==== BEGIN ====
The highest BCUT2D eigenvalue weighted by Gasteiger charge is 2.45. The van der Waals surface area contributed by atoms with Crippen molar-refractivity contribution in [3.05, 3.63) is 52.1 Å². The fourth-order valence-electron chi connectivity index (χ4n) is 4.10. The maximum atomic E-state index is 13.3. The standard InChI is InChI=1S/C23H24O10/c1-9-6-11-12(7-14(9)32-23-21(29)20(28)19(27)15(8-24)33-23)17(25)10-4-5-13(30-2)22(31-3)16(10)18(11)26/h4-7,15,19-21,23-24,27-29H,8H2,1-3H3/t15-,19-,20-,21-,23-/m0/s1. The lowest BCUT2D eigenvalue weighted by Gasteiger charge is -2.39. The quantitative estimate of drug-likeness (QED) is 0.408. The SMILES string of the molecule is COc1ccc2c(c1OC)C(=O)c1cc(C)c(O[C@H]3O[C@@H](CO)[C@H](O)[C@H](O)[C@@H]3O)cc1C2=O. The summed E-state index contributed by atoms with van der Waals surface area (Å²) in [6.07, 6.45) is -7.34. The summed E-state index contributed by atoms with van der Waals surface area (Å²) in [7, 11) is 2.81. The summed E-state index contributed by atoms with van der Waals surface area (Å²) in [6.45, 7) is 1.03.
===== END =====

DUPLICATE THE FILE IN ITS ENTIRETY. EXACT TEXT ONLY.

The highest BCUT2D eigenvalue weighted by Gasteiger charge is 2.45. The van der Waals surface area contributed by atoms with Crippen molar-refractivity contribution in [3.05, 3.63) is 52.1 Å². The fourth-order valence-electron chi connectivity index (χ4n) is 4.10. The maximum atomic E-state index is 13.3. The standard InChI is InChI=1S/C23H24O10/c1-9-6-11-12(7-14(9)32-23-21(29)20(28)19(27)15(8-24)33-23)17(25)10-4-5-13(30-2)22(31-3)16(10)18(11)26/h4-7,15,19-21,23-24,27-29H,8H2,1-3H3/t15-,19-,20-,21-,23-/m0/s1. The lowest BCUT2D eigenvalue weighted by Gasteiger charge is -2.39. The quantitative estimate of drug-likeness (QED) is 0.408. The SMILES string of the molecule is COc1ccc2c(c1OC)C(=O)c1cc(C)c(O[C@H]3O[C@@H](CO)[C@H](O)[C@H](O)[C@@H]3O)cc1C2=O. The summed E-state index contributed by atoms with van der Waals surface area (Å²) in [6.07, 6.45) is -7.34. The summed E-state index contributed by atoms with van der Waals surface area (Å²) in [7, 11) is 2.81. The summed E-state index contributed by atoms with van der Waals surface area (Å²) in [6.45, 7) is 1.03.